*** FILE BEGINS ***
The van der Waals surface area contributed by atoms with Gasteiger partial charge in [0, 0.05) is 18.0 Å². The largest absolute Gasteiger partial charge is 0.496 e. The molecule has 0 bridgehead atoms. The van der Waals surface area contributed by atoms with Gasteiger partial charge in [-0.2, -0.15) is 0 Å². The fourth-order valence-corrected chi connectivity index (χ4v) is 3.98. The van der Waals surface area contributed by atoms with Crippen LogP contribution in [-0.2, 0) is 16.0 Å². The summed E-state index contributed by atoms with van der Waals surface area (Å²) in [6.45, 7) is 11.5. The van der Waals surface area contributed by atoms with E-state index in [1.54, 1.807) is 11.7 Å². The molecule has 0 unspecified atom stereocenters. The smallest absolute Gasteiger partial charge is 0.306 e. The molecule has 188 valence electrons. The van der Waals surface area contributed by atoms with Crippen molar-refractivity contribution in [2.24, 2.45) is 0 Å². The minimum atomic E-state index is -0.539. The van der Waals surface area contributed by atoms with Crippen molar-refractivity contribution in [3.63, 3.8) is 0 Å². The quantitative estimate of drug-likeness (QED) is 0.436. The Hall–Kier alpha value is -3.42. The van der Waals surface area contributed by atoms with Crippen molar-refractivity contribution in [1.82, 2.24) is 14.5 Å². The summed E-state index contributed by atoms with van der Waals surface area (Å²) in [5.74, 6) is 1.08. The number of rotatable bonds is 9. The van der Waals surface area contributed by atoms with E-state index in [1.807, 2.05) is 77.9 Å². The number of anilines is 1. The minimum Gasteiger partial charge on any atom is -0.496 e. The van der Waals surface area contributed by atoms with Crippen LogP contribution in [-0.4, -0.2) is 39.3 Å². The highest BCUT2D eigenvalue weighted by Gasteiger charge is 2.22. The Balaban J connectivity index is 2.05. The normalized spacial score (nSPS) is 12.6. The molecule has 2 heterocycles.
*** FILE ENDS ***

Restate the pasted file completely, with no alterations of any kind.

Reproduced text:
The van der Waals surface area contributed by atoms with Gasteiger partial charge in [0, 0.05) is 18.0 Å². The largest absolute Gasteiger partial charge is 0.496 e. The molecule has 0 bridgehead atoms. The van der Waals surface area contributed by atoms with Gasteiger partial charge in [-0.2, -0.15) is 0 Å². The fourth-order valence-corrected chi connectivity index (χ4v) is 3.98. The van der Waals surface area contributed by atoms with Crippen LogP contribution in [-0.2, 0) is 16.0 Å². The summed E-state index contributed by atoms with van der Waals surface area (Å²) in [6.45, 7) is 11.5. The van der Waals surface area contributed by atoms with E-state index in [1.54, 1.807) is 11.7 Å². The molecule has 0 unspecified atom stereocenters. The smallest absolute Gasteiger partial charge is 0.306 e. The molecule has 188 valence electrons. The van der Waals surface area contributed by atoms with Crippen molar-refractivity contribution in [2.24, 2.45) is 0 Å². The minimum atomic E-state index is -0.539. The van der Waals surface area contributed by atoms with Crippen molar-refractivity contribution in [3.63, 3.8) is 0 Å². The quantitative estimate of drug-likeness (QED) is 0.436. The Hall–Kier alpha value is -3.42. The van der Waals surface area contributed by atoms with Crippen molar-refractivity contribution in [1.82, 2.24) is 14.5 Å². The summed E-state index contributed by atoms with van der Waals surface area (Å²) in [5.74, 6) is 1.08. The number of rotatable bonds is 9. The van der Waals surface area contributed by atoms with E-state index in [1.807, 2.05) is 77.9 Å². The number of anilines is 1. The minimum Gasteiger partial charge on any atom is -0.496 e. The van der Waals surface area contributed by atoms with Crippen LogP contribution in [-0.4, -0.2) is 39.3 Å². The highest BCUT2D eigenvalue weighted by Gasteiger charge is 2.22. The Balaban J connectivity index is 2.05. The normalized spacial score (nSPS) is 12.6. The molecule has 2 heterocycles.